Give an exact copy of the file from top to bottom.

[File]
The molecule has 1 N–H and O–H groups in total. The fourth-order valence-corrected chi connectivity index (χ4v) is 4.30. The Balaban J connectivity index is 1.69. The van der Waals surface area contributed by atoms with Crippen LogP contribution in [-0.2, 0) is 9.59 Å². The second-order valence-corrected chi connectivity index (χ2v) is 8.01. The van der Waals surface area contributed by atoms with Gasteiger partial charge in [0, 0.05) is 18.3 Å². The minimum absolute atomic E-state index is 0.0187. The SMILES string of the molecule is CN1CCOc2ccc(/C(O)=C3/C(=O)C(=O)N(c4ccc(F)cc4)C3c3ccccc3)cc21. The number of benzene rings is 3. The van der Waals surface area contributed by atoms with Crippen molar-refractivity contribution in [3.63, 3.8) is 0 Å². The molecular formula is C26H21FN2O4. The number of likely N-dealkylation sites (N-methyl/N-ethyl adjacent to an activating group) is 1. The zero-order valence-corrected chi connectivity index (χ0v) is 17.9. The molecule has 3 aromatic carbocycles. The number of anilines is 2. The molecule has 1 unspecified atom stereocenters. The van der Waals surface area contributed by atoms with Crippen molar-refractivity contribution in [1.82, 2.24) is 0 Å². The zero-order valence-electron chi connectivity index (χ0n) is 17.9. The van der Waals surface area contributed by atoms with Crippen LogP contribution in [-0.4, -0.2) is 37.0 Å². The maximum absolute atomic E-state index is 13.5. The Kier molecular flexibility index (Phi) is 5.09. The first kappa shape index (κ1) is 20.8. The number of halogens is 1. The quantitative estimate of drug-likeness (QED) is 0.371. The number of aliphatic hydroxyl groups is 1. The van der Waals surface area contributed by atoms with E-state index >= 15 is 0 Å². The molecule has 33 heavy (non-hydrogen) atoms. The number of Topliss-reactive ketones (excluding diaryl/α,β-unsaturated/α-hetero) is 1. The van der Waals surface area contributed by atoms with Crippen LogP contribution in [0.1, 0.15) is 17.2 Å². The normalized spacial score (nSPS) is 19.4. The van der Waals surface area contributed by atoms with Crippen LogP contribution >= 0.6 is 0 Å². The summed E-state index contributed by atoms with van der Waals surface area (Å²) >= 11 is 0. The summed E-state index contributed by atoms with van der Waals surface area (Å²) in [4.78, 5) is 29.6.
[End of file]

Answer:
The molecule has 1 N–H and O–H groups in total. The fourth-order valence-corrected chi connectivity index (χ4v) is 4.30. The Balaban J connectivity index is 1.69. The van der Waals surface area contributed by atoms with Crippen LogP contribution in [-0.2, 0) is 9.59 Å². The second-order valence-corrected chi connectivity index (χ2v) is 8.01. The van der Waals surface area contributed by atoms with Gasteiger partial charge in [0, 0.05) is 18.3 Å². The minimum absolute atomic E-state index is 0.0187. The SMILES string of the molecule is CN1CCOc2ccc(/C(O)=C3/C(=O)C(=O)N(c4ccc(F)cc4)C3c3ccccc3)cc21. The number of benzene rings is 3. The van der Waals surface area contributed by atoms with Crippen molar-refractivity contribution in [3.63, 3.8) is 0 Å². The molecular formula is C26H21FN2O4. The number of likely N-dealkylation sites (N-methyl/N-ethyl adjacent to an activating group) is 1. The zero-order valence-corrected chi connectivity index (χ0v) is 17.9. The molecule has 3 aromatic carbocycles. The number of anilines is 2. The molecule has 1 unspecified atom stereocenters. The van der Waals surface area contributed by atoms with Crippen molar-refractivity contribution in [1.82, 2.24) is 0 Å². The zero-order valence-electron chi connectivity index (χ0n) is 17.9. The van der Waals surface area contributed by atoms with Crippen LogP contribution in [-0.4, -0.2) is 37.0 Å². The maximum absolute atomic E-state index is 13.5. The Kier molecular flexibility index (Phi) is 5.09. The first kappa shape index (κ1) is 20.8. The number of halogens is 1. The quantitative estimate of drug-likeness (QED) is 0.371. The number of aliphatic hydroxyl groups is 1. The van der Waals surface area contributed by atoms with E-state index >= 15 is 0 Å². The molecule has 33 heavy (non-hydrogen) atoms. The number of Topliss-reactive ketones (excluding diaryl/α,β-unsaturated/α-hetero) is 1. The van der Waals surface area contributed by atoms with Crippen LogP contribution in [0.1, 0.15) is 17.2 Å². The normalized spacial score (nSPS) is 19.4. The van der Waals surface area contributed by atoms with Crippen LogP contribution >= 0.6 is 0 Å². The summed E-state index contributed by atoms with van der Waals surface area (Å²) >= 11 is 0. The summed E-state index contributed by atoms with van der Waals surface area (Å²) in [4.78, 5) is 29.6.